If you have noticed your African Sideneck Turtle has stopped eating, you’re probably wondering why and feeling concerned.
There are several reasons an African Sideneck Turtle may have stopped eating. Loss of appetite can be a sign of poor health, stress, or inadequate living conditions.
If you notice that your turtle is not eating, it is important to identify the cause. You should also contact your veterinarian if your turtle’s appetite does not improve.
Your African Sideneck can make a great pet for many years to come if you give it the proper care it needs. However, inadequate care and poor health can harm your turtle, or even lead to death.
Don’t ignore your pet if it stops eating. Read more to learn about why African Sideneck turtles lose their appetites and how to resolve the issue.
Causes for lack of appetite
Dirty water can make your pet turtle sick and stressed. It is important you provide your pet with clean, safe water for drinking and swimming.
Aquatic turtles like African Sidenecks need to be fed in the water. They are messy eaters, so this can cause extra food debris to get loose and float away.
If uneaten food is left in the water, it can lead to fungal or bacterial infections.
Turtles also defecate in the water, which means they live in their own waste. If you do not have a strong or large enough filter, it can cause waste to build up in the water.
Poor water quality increases ammonia and bacteria in the water, which can lead to shell rot or other illnesses.
If your turtle develops an illness from dirty water, then it may stop eating as a result.
Every turtle needs enough space to swim, and plenty of places to hide.
Additionally, the basking area needs to be large enough that your turtle can get itself completely out of water.
If your enclosure is too small, your turtle may feel stressed, and that can result in a decreased appetite.
Turtles are ectothermic, which means they have to generate heat from outside of their bodies. Therefore, they need appropriate lighting and heating.
If turtles do not have adequate lighting and heating, they are unable to metabolize food. This can result in both stress and illness, and a reduced appetite.
If temperatures get too cold too fast, your turtle can develop a respiratory infection or another illness.
Wild turtles also brumate or hibernate, in the colder months. However, since a terrarium’s temperature is constantly warm, most captive turtles do not brumate.
If the water stays cold for too long, your turtle may think it is time to brumate. When turtles brumate, they stop eating because that’s how they prepare in nature.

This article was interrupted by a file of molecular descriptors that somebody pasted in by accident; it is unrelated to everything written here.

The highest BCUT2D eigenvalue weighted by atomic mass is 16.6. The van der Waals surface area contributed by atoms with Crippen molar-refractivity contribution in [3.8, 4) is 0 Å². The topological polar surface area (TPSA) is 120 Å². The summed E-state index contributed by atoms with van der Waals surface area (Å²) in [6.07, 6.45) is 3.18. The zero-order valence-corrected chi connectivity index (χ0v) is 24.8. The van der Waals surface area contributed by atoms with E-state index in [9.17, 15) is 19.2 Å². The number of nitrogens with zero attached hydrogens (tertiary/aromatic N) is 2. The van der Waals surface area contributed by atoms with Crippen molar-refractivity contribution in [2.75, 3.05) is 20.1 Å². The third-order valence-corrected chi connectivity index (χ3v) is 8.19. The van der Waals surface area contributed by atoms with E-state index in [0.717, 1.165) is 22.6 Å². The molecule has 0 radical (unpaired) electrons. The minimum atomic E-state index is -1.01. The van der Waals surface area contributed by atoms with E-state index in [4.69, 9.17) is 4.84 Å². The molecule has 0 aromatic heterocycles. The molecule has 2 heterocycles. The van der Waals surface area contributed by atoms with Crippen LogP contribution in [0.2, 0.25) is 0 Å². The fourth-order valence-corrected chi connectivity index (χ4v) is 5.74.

If captive turtles attempt to brumate under the wrong conditions, it can lead to death.
Diet and nutrition
African Sidenecks are omnivores and need a variety of foods to stay healthy.
Unfortunately, poor diet or inadequate nutrition can lead to many health issues or even death.
Also, without the proper foods and nutritional supplements, your turtle could develop vitamin deficiencies, which make it sick or cause other ailments.
One of the many symptoms caused by a lack of proper nutrition and vitamins is a decreased appetite.
Finally, a poor diet can cause your turtle stress, which as mentioned, can lead your turtle to stop eating.
Illness or injury
Some common health concerns for aquatic turtles include respiratory infections, parasites, dehydration, shell rot, and intestinal obstructions.
A decreased appetite can indicate your turtle is suffering from one of these illnesses.
Injuries also need attention. If your pet has an injury inside its mouth or around its jaw, it could be difficult or impossible to eat. And leaving any wound untreated can lead to infection.
In addition to not eating, other signs of illness are:
- withdrawing into its shell for long periods of time
- swollen eyes or limbs
- aggressive behavior
- tilting or swimming lopsided
- bubbles around the nose
- keeping eyes closed constantly
Addressing the issue
Steps for properly diagnosing the cause
Start by observing your turtle’s behavior regularly, especially after feedings.
Observing your turtles when they are healthy and eating regularly can help you identify changes in behavior and diagnose issues quickly.
Next, evaluate the cleanliness of your turtle’s water and enclosure. Make sure your water filter is working correctly and the water is clean.
Then, check that the heater, lights, and thermostats are working to ensure temperatures are remaining warm and constant.